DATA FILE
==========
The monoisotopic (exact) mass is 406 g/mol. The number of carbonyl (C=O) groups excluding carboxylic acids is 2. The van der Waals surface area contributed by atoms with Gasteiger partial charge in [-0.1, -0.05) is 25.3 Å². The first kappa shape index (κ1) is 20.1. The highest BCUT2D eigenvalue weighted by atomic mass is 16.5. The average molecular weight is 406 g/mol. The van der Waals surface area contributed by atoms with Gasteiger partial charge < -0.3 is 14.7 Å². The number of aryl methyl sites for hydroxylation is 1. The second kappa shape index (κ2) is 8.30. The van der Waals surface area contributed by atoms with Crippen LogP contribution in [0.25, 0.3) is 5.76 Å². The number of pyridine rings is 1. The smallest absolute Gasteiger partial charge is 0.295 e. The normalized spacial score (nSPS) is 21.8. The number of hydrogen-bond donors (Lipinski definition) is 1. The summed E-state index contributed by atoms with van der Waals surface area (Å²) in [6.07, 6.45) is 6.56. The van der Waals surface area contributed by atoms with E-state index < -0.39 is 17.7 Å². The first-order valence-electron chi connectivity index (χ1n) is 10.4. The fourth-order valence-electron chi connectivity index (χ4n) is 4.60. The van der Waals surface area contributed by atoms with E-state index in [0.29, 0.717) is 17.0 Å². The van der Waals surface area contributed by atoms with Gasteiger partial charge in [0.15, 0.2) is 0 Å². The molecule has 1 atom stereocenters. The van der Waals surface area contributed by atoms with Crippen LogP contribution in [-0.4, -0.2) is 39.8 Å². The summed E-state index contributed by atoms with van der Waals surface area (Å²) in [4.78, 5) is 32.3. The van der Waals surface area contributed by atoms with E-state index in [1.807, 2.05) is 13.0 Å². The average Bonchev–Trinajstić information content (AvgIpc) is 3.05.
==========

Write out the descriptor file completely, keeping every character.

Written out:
The monoisotopic (exact) mass is 406 g/mol. The number of carbonyl (C=O) groups excluding carboxylic acids is 2. The van der Waals surface area contributed by atoms with Gasteiger partial charge in [-0.1, -0.05) is 25.3 Å². The first kappa shape index (κ1) is 20.1. The highest BCUT2D eigenvalue weighted by atomic mass is 16.5. The average molecular weight is 406 g/mol. The van der Waals surface area contributed by atoms with Gasteiger partial charge < -0.3 is 14.7 Å². The number of aryl methyl sites for hydroxylation is 1. The second kappa shape index (κ2) is 8.30. The van der Waals surface area contributed by atoms with Crippen LogP contribution in [0.25, 0.3) is 5.76 Å². The number of pyridine rings is 1. The smallest absolute Gasteiger partial charge is 0.295 e. The normalized spacial score (nSPS) is 21.8. The number of hydrogen-bond donors (Lipinski definition) is 1. The summed E-state index contributed by atoms with van der Waals surface area (Å²) in [6.07, 6.45) is 6.56. The van der Waals surface area contributed by atoms with E-state index < -0.39 is 17.7 Å². The first-order valence-electron chi connectivity index (χ1n) is 10.4. The fourth-order valence-electron chi connectivity index (χ4n) is 4.60. The van der Waals surface area contributed by atoms with E-state index in [0.29, 0.717) is 17.0 Å². The van der Waals surface area contributed by atoms with Gasteiger partial charge in [0.15, 0.2) is 0 Å². The molecule has 1 atom stereocenters. The van der Waals surface area contributed by atoms with Crippen LogP contribution in [-0.4, -0.2) is 39.8 Å². The summed E-state index contributed by atoms with van der Waals surface area (Å²) in [4.78, 5) is 32.3. The van der Waals surface area contributed by atoms with E-state index in [1.807, 2.05) is 13.0 Å². The average Bonchev–Trinajstić information content (AvgIpc) is 3.05.